On this, my final full day at this October's Gartner Symposium in Orlando, as Hurricane Wilma churned up the Yucatan Peninsula, Microsoft CEO Steve Ballmer underwent a grilling from Gartner analysts Thomas Bittman and Dave Cearley, Gartner analyst Jorge Lopez expounded about what's on the mind of the CEO, and we were offered up an intriguing view into the projected genetic make-up of the "extreme individualized" worker in 2015, one shaped as much by their experience growing up with interactive technologies as their niversity pedigree.
Although Wilma's uncertain track cast a lingering, albeit distant, shadow over the occasion, Gartner analysts continued to convey a bullish, if cautious, future for information technology and its impact on our world. It was an apropos tone, considering the title of the first session I attended, "The Impact of IT on Business Risk." Its key message seemed to be that business risk as it relates to IT is the ultimate hedge, and that only with conscious and conscientious preparations in advance of a catastrophe can risk be appropriately mitigated. And one need look no further than in the 2005 rearview mirror to realize that such forethought is warranted.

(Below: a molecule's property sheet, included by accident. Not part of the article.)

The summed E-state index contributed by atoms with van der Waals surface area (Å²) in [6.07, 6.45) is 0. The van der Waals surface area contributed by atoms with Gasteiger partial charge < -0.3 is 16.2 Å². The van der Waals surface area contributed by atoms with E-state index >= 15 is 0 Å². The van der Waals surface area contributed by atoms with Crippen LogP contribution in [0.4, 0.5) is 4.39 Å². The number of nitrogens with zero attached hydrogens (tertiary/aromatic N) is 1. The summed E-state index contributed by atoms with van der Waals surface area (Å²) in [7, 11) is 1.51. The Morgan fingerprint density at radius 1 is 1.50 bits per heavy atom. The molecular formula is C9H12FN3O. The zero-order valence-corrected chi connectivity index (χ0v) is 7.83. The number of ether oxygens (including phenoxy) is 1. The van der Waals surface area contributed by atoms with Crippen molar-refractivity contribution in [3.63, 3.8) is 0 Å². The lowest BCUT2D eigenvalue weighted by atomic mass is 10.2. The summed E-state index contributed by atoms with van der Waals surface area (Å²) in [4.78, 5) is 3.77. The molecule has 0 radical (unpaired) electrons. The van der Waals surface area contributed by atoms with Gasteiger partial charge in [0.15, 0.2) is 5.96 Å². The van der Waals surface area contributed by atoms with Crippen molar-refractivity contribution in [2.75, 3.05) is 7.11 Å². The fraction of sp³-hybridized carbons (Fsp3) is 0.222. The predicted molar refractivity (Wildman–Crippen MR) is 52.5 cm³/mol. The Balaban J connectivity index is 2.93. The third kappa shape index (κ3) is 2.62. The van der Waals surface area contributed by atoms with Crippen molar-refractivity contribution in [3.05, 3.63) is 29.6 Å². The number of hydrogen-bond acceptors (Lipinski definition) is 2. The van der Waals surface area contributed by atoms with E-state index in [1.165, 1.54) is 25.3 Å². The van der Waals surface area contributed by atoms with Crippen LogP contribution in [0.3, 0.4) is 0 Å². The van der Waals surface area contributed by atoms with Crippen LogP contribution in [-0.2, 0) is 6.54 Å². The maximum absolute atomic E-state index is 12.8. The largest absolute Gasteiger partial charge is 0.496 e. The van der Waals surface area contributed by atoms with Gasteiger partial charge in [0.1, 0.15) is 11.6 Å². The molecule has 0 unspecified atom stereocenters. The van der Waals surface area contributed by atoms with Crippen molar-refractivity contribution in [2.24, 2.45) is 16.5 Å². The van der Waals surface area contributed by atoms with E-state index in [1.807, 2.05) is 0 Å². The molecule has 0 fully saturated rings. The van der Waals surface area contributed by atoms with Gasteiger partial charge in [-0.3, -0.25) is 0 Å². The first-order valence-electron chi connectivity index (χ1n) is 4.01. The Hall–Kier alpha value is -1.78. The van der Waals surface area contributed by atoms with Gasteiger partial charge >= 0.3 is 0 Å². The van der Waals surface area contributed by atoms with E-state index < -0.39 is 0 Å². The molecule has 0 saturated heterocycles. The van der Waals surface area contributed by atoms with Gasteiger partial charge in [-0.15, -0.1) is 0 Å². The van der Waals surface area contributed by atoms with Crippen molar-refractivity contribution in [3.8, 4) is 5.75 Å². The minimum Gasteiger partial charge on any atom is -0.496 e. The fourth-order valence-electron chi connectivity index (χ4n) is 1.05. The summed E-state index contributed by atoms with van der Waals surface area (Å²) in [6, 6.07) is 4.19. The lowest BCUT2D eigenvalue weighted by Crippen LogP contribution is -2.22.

As to the mind of the CEO, the net of it was this: While growth is still in the sights of most, there are clouds on the horizon, and not only those cast by Wilma and the parade of recent hurricanes...continued terror attacks, the price of oil, slowdowns in retail spending and overall consumer confidence...all cast their own shadows, which is why IT environments must continue to be positioned for flexibility and adaptability, and which is why the focus here at Gartner on SOA and modular IT services.
In summary, who knows what's headed our way, but we need to prepare our companies and invest for growth, while carefully scrutinizing what investments we place where. Constant change is the constant, but with determined, focused strategic and IT planning, this storm, too, shall pass...and the opportunities on the horizon suggest that all the preparations for disaster -- and growth -- will be well worth the effort.